I’d like to ask this kind of in closing, Governor if you don’t mind, and that is that this is a tumultuous time in many ways in our country, and as a Christian in politics, how would you encourage the people of God today, Christian people – they’re all over the place – how to respond to government? And if you were to sit in front of a group of Christian people, you’d say, “Here’s what I would encourage you folks to do.” What would that be?

Hutchinson: Well, first of all, let’s pray for our leaders because when you pray for them, it shapes your heart as well and we’re also commanded to do that. And that includes the president, whether we agree or not, and it includes your governor. And from my standpoint, I always ask for two prayers. One is for wisdom – I need the wisdom that the book of James refers to the wisdom that is from above. I need the wisdom that helps me to see eternity’s values and wisdom that deals in human affairs. And then, pray for me to be a good steward. I’ve been in this unique opportunity to be in office, and I want to make it count, and I want to be a good steward.

But in the broader context of our Christian faith and the Christian family, we need to participate. And when I say “participate” is generally voting. But we need to be as knowledgeable a voter as we can and that’s hard in this environment with all the false information out there and confusion and the internet. But we need to make the best judgments that we can with information.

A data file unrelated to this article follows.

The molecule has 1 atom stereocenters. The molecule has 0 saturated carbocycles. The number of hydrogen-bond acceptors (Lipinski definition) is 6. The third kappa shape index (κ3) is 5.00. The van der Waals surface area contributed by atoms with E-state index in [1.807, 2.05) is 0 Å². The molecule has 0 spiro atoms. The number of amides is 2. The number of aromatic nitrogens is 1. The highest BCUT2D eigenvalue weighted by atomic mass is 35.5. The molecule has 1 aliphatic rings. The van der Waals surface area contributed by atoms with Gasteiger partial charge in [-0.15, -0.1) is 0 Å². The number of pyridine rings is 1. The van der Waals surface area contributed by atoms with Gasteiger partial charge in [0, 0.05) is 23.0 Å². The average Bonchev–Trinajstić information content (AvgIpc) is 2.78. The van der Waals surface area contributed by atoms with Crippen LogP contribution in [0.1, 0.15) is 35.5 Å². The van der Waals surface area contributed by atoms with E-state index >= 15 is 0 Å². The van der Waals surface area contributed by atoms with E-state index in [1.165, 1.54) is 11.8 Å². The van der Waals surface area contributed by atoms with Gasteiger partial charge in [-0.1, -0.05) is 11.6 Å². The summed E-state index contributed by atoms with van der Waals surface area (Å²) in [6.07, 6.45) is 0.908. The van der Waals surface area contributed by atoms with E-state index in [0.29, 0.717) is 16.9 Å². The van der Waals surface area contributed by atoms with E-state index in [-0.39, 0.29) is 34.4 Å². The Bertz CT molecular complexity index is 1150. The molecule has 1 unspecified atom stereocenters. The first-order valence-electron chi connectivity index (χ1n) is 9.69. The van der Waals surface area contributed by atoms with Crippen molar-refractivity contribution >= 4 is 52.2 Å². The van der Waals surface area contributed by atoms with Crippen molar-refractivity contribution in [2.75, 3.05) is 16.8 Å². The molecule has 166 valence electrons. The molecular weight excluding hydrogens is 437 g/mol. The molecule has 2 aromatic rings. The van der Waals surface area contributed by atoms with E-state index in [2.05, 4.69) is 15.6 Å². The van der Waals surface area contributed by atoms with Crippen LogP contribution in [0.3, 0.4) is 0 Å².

And then, I think it’s important that we tolerate. We’re in, as Christians in the political arena, with a biblical worldview. But we have to work with people who have different perspectives, and we have to make judgments based on how we’re going to move our country in the right direction for terms of freedom, in terms of love and compassion, and sometimes we forget that tolerance part, in that we have an edge that makes us ineffective. And so, we’ve got a lot of division in our country, and Christians don’t need to add to that division. We need to somehow add to unity and some tolerance at the same time that we’re standing very firm on the principles that God wants us to hold to.